A week ago (on Thursday) someone tweeted “happy postgisday”, and yes, it was the day after GISDay. This yearly event is, as is stated on the GISDay website: “The annual salute to geospatial technology and its power to transform and better our lives”. Looking at the event map as published on the website I was amazed by two things, firstly the wide spread of events all over the globe, secondly that there was no event planned in The Netherlands, although there exists a good and well organized GIS community. And I did not organize any event either.
My thought was: What could I have organized to bring GIS to a wider audience? The following themes come to my mind:
The application of GIS in area’s where you do not expect it.
Not so long ago, about a decade or so, GIS mainly took place in the drawing room. Networks were not any longer designed and maintained on the large drawing boards with pen and paper. In the GIS era these drawing boards were replaced by digitizer boards and large monitors, and the blueprints were replaced by bits and bytes. With all this development answering questions on the assets became easier. Examples of questions you can answer in this context are: What is the current state of our network, what type of asset had the biggest interference sensitivity over the last period, what customers should be informed about the upcoming repair work?
As said in an earlier blog post on this subject the main shift appeared when navigation systems became more and more a commodity. Nowadays GIS is not any longer limited only to the drawing room. We see GIS in many different contexts, and different industries, on places where you would not expect it. To tell this story may be my first presentation.
Your safety monitored with GIS
The second story is about Geo-data and boundaries. In European context Inspire is becoming more and more grown up. Inspire is the initiative that should create an infrastructure to make geo information and spatial data better accessible. When you cross a border (and in this case I am not even talking about the country borders), it may well be that the data that you find on the other side of the border is not directly usable. This can cause problems, for example when a river gets polluted, and we want to take steps to prevent the pollution to get into the drinking water supply chain. Best is to have data that can be easily exchanged between different organizations.
Different local governments store their data in different ways, this is due to for example the GIS software they use. The main result of this is that if we want to get a full overview of data available we should first create a common language. But not only we should store the spatial data in a common way, it must also be found across the different borders. So labels to the data and the datasets, the metadata, must be generalized too. In the last years we have seen a fast growth of the so called geo-portals, in the future these will be the entrance to the European data. They are a wonderful way to tell a larger audience how spatial data, and the systems storing and analyzing this data work together on monitoring safety.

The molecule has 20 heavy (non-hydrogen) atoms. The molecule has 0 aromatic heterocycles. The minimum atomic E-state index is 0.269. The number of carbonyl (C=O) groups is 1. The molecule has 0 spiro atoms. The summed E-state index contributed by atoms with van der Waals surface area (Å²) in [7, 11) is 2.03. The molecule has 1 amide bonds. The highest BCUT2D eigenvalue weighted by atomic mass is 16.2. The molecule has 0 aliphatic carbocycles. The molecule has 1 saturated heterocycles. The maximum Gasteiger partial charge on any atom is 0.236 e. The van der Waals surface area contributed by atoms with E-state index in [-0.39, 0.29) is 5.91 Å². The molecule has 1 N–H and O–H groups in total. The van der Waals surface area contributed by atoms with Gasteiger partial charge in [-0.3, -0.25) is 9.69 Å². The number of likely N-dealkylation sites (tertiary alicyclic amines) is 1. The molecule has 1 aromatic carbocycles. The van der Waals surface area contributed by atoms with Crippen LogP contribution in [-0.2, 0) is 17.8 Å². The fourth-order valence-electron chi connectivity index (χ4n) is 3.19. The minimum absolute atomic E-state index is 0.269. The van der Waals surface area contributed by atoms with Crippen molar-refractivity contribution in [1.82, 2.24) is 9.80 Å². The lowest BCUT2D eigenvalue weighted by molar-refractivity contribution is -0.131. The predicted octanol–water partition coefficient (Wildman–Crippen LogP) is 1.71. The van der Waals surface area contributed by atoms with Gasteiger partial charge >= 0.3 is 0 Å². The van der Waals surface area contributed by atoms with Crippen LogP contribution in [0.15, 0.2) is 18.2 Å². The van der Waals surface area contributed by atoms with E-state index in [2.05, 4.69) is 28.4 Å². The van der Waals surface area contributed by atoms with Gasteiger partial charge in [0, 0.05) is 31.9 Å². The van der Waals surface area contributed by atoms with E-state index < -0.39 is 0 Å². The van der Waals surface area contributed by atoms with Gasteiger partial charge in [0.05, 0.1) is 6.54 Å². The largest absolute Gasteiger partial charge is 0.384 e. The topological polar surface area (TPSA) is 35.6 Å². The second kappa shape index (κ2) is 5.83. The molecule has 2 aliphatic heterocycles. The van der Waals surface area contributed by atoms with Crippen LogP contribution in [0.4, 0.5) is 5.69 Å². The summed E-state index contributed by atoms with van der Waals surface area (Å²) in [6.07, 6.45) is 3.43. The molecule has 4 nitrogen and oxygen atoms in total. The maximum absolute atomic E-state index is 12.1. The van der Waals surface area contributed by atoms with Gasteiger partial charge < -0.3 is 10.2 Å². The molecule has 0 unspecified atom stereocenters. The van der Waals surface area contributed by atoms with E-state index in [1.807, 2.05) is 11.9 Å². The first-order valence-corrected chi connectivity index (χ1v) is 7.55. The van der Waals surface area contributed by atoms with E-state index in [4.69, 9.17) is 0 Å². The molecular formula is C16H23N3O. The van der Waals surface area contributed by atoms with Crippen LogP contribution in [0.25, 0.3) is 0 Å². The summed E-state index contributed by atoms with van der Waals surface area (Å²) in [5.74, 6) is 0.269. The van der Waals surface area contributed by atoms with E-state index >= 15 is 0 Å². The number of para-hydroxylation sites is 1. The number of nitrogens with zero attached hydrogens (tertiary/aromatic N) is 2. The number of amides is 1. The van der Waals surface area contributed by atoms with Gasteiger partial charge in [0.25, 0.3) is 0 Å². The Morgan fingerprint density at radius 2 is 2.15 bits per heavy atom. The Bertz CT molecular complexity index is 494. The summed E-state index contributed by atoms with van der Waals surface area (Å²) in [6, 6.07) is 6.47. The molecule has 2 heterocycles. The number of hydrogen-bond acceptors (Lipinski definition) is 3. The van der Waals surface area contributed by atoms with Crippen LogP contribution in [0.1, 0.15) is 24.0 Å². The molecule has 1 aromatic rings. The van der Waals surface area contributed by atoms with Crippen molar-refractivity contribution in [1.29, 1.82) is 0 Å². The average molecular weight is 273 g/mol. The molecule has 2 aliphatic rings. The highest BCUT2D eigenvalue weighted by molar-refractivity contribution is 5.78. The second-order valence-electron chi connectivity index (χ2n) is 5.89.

The past analyzed with GIS
A growing theme in historical studies is the application of GIS to study spatio-temporal processes. Mapping differences between two or more different time periods, and showing where changes appeared. In the last decades I have published a number of these studies. For example on detecting changes in the urban landscape (how a city developed). But there is so much more that can be done on this subject. In the book “Past Time, Past Place” Anne Knowles collected a number of very good examples on how GIS can be applied in history. This book was published in 2002 and since then there has been a lot of new development. For example GIS has become better accessible and more a commodity in the historical sciences.
If we apply GIS to history we also come to the subject of story telling. With the historical datasets that we have available we can tell a story that may have been hidden before. This story can make the past more interactive, how odd this may sound. We can show the development of a town, starting from a little village on a sand ridge, and how, based on the written deeds we find in the archives, we see that over time the village grew. For example we can show the map, and how more and more streets and houses appear. In addition to this map we can add the deeds on which we base our findings to the different plots.
Next year… GISDay
Next year on GISDay (Wednesday, November 20, 2013) I would like to show small projects on these three examples, mainly to introduce GIS to a wider audience. In the mean time I will post examples here.